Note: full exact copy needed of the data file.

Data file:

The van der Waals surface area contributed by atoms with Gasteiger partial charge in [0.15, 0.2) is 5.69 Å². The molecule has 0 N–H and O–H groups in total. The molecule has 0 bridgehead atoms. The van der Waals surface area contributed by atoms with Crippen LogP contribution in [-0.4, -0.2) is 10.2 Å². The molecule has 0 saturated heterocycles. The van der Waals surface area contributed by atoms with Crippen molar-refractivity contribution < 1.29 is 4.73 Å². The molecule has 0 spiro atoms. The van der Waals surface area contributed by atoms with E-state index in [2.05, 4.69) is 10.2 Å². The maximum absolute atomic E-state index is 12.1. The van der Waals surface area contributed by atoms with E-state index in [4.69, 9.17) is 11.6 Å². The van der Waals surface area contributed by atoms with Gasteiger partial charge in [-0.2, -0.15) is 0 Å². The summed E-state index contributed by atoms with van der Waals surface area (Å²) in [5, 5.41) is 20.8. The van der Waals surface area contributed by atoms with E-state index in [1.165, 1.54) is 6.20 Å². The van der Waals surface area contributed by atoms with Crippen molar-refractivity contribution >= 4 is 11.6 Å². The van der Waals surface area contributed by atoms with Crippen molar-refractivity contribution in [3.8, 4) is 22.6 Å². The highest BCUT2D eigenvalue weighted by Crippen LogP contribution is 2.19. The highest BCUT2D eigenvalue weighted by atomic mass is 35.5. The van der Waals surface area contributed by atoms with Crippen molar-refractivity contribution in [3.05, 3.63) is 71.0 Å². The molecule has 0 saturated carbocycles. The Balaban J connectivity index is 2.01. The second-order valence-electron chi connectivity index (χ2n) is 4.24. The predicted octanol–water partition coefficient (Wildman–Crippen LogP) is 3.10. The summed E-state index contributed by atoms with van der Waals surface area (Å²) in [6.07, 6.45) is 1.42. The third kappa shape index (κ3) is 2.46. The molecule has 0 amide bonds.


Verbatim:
The van der Waals surface area contributed by atoms with Gasteiger partial charge in [0.15, 0.2) is 5.69 Å². The molecule has 0 N–H and O–H groups in total. The molecule has 0 bridgehead atoms. The van der Waals surface area contributed by atoms with Crippen LogP contribution in [-0.4, -0.2) is 10.2 Å². The molecule has 0 saturated heterocycles. The van der Waals surface area contributed by atoms with Crippen molar-refractivity contribution < 1.29 is 4.73 Å². The molecule has 0 spiro atoms. The van der Waals surface area contributed by atoms with E-state index in [2.05, 4.69) is 10.2 Å². The maximum absolute atomic E-state index is 12.1. The van der Waals surface area contributed by atoms with E-state index in [4.69, 9.17) is 11.6 Å². The van der Waals surface area contributed by atoms with Gasteiger partial charge in [-0.2, -0.15) is 0 Å². The summed E-state index contributed by atoms with van der Waals surface area (Å²) in [5, 5.41) is 20.8. The van der Waals surface area contributed by atoms with E-state index in [1.165, 1.54) is 6.20 Å². The van der Waals surface area contributed by atoms with Crippen molar-refractivity contribution >= 4 is 11.6 Å². The van der Waals surface area contributed by atoms with Crippen molar-refractivity contribution in [3.8, 4) is 22.6 Å². The highest BCUT2D eigenvalue weighted by Crippen LogP contribution is 2.19. The highest BCUT2D eigenvalue weighted by atomic mass is 35.5. The van der Waals surface area contributed by atoms with Crippen molar-refractivity contribution in [3.05, 3.63) is 71.0 Å². The molecule has 0 saturated carbocycles. The Balaban J connectivity index is 2.01. The second-order valence-electron chi connectivity index (χ2n) is 4.24. The predicted octanol–water partition coefficient (Wildman–Crippen LogP) is 3.10. The summed E-state index contributed by atoms with van der Waals surface area (Å²) in [6.07, 6.45) is 1.42. The third kappa shape index (κ3) is 2.46. The molecule has 0 amide bonds.